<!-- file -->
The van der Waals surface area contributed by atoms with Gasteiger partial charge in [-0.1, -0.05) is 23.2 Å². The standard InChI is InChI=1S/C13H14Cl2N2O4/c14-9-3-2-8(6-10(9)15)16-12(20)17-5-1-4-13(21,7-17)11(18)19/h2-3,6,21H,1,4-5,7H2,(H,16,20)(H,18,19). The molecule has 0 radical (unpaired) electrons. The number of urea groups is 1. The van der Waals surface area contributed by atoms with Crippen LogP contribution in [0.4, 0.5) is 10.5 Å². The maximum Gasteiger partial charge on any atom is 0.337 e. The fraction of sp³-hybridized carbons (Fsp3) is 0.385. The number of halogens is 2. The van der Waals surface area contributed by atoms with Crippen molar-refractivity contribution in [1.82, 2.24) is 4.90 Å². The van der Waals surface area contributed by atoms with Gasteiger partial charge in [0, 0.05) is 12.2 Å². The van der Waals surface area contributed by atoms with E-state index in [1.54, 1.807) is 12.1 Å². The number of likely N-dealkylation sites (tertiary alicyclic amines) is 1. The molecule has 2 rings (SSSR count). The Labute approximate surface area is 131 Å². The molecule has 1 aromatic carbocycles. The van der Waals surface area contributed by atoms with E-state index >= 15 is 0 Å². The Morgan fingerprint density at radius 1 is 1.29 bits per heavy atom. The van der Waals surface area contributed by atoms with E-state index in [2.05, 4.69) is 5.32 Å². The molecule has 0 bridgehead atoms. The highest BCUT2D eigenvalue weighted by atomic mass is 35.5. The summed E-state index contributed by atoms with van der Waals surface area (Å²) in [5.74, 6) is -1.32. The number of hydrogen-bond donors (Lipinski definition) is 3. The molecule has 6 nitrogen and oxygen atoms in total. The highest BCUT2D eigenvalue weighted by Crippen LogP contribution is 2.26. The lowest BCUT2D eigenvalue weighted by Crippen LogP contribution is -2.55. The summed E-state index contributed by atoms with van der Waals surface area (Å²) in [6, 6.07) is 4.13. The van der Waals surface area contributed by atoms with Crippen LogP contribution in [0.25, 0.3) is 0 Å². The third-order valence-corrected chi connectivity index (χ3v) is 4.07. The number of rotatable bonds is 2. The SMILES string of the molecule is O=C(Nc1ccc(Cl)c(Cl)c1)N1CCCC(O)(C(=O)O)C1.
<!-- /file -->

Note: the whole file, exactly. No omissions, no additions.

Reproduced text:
The van der Waals surface area contributed by atoms with Gasteiger partial charge in [-0.1, -0.05) is 23.2 Å². The standard InChI is InChI=1S/C13H14Cl2N2O4/c14-9-3-2-8(6-10(9)15)16-12(20)17-5-1-4-13(21,7-17)11(18)19/h2-3,6,21H,1,4-5,7H2,(H,16,20)(H,18,19). The molecule has 0 radical (unpaired) electrons. The number of urea groups is 1. The van der Waals surface area contributed by atoms with Crippen LogP contribution in [0.4, 0.5) is 10.5 Å². The maximum Gasteiger partial charge on any atom is 0.337 e. The fraction of sp³-hybridized carbons (Fsp3) is 0.385. The number of halogens is 2. The van der Waals surface area contributed by atoms with Crippen molar-refractivity contribution in [1.82, 2.24) is 4.90 Å². The van der Waals surface area contributed by atoms with Gasteiger partial charge in [0, 0.05) is 12.2 Å². The van der Waals surface area contributed by atoms with E-state index in [1.54, 1.807) is 12.1 Å². The number of likely N-dealkylation sites (tertiary alicyclic amines) is 1. The molecule has 2 rings (SSSR count). The Labute approximate surface area is 131 Å². The molecule has 1 aromatic carbocycles. The van der Waals surface area contributed by atoms with E-state index >= 15 is 0 Å². The Morgan fingerprint density at radius 1 is 1.29 bits per heavy atom. The van der Waals surface area contributed by atoms with E-state index in [2.05, 4.69) is 5.32 Å². The molecule has 0 bridgehead atoms. The highest BCUT2D eigenvalue weighted by atomic mass is 35.5. The summed E-state index contributed by atoms with van der Waals surface area (Å²) in [5.74, 6) is -1.32. The number of hydrogen-bond donors (Lipinski definition) is 3. The molecule has 6 nitrogen and oxygen atoms in total. The highest BCUT2D eigenvalue weighted by Crippen LogP contribution is 2.26. The lowest BCUT2D eigenvalue weighted by Crippen LogP contribution is -2.55. The summed E-state index contributed by atoms with van der Waals surface area (Å²) in [6, 6.07) is 4.13. The van der Waals surface area contributed by atoms with Crippen LogP contribution in [0.25, 0.3) is 0 Å². The third-order valence-corrected chi connectivity index (χ3v) is 4.07. The number of rotatable bonds is 2. The SMILES string of the molecule is O=C(Nc1ccc(Cl)c(Cl)c1)N1CCCC(O)(C(=O)O)C1.